Denmark and Finland both announced Thursday that they would halt future arms exports to Saudi Arabia, following a similar decision by neighboring Germany earlier this month. The Danish and Finnish announcements come the same week President Donald Trump backed Saudi Crown Prince Mohammed bin Salman, despite the CIA assessing that he ordered the killing of journalist Jamal Khashoggi.
Denmark’s ban includes goods that can be used both for military and civilian purposes but is still less expansive than the German measures, which also included sales that had already been approved.
While the Nordic countries are tiny arms equipment exporters in comparison with bigger players such as the U.S., Britain or France, their decision will probably exacerbate concerns within the European arms industry of a growing anti-Saudi consensus in the European Union and beyond.
Even though Trump has suggested that he will put Saudi investments and arms exports revenue above human rights concerns, lawmakers across the political spectrum and on both sides of the Atlantic have grown increasingly alarmed.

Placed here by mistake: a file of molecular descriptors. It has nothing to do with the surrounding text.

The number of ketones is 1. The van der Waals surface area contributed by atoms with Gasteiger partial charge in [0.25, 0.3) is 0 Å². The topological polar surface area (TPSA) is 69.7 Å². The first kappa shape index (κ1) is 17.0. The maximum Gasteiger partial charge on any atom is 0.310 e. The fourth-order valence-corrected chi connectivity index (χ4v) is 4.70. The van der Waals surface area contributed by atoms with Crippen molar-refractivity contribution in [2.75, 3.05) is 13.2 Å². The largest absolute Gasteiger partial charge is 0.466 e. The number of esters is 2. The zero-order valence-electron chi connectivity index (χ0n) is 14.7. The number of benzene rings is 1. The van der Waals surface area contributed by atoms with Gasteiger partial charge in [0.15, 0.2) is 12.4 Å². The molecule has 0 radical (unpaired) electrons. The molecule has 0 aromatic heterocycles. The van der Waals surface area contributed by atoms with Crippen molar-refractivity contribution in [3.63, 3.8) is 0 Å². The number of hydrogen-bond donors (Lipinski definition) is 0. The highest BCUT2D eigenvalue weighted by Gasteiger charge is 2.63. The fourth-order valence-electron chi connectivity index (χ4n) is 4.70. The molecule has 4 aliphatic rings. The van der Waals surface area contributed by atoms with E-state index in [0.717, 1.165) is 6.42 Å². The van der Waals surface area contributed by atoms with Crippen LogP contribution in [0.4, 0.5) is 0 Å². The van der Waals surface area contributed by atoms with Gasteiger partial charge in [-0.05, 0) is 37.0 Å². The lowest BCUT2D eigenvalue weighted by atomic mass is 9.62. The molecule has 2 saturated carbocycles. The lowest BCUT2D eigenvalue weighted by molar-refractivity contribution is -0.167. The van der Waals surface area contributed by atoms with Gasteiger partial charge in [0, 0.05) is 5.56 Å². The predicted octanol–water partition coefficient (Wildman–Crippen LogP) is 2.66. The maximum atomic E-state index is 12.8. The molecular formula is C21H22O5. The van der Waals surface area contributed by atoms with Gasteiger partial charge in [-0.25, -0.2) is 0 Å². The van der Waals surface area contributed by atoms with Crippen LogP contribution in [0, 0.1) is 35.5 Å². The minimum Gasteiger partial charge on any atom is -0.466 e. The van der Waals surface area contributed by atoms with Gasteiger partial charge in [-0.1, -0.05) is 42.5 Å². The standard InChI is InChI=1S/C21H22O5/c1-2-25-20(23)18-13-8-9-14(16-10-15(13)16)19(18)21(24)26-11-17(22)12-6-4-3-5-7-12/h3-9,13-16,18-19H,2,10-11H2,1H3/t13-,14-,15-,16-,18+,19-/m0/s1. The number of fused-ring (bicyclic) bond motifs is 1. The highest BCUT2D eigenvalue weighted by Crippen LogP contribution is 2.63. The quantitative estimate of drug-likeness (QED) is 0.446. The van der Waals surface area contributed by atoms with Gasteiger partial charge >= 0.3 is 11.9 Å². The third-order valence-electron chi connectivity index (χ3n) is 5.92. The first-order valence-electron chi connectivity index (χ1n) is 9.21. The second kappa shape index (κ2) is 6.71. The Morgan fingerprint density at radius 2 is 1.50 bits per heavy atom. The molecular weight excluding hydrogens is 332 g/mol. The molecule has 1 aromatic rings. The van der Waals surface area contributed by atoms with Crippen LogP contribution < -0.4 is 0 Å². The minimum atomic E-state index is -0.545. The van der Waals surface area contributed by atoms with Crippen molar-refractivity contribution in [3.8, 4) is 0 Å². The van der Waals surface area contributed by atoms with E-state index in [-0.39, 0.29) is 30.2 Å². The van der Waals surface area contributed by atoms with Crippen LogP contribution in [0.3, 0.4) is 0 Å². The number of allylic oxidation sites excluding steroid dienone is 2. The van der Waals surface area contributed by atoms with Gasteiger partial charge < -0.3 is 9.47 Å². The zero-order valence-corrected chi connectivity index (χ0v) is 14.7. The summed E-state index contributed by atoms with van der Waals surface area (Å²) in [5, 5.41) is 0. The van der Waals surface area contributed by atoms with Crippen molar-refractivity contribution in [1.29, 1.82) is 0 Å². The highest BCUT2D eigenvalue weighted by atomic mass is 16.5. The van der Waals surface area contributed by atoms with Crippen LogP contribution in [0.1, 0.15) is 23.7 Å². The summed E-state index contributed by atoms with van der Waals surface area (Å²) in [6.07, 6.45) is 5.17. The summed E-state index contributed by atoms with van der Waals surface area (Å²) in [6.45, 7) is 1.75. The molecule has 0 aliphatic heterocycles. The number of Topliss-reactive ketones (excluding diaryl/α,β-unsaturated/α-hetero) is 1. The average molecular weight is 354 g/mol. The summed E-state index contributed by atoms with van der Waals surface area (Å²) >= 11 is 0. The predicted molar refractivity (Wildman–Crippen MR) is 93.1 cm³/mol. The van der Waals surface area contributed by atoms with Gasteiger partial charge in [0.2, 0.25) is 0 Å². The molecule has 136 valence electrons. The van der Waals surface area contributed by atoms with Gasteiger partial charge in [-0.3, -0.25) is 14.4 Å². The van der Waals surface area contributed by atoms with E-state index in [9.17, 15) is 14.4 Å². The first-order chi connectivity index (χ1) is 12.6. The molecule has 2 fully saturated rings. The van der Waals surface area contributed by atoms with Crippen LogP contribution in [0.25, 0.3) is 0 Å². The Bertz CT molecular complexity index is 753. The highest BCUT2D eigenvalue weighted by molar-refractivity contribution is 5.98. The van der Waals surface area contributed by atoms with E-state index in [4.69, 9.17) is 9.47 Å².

Apart from the killing of Washington Post contributing columnist Khashoggi at the Saudi Consulate in Istanbul in October, a Saudi-led coalition has been accused of numerous human rights violations in Yemen since 2015. On Wednesday, international humanitarian organization Save the Children said that 85,000 children had starved to death there since the beginning of the intervention.
Speaking on Danish television Thursday, Denmark’s foreign minister, Anders Samuelsen, confirmed that the “continued worsening of the already terrible situation in Yemen and the murder of Saudi journalist Jamal Khashoggi” had led to the exports ban. He urged other EU members to also re-evaluate their stances.
On Thursday, Finland also stopped arms equipment exports to the United Arab Emirates, which is part of the Saudi-led coalition intervening in Yemen. In its announcement, the Finnish government explicitly cited the “alarming humanitarian situation in Yemen.”
While Denmark, Finland and Germany are being celebrated by human rights advocates, bigger arms exporters have pointed out that the nations have far less to lose domestically than others.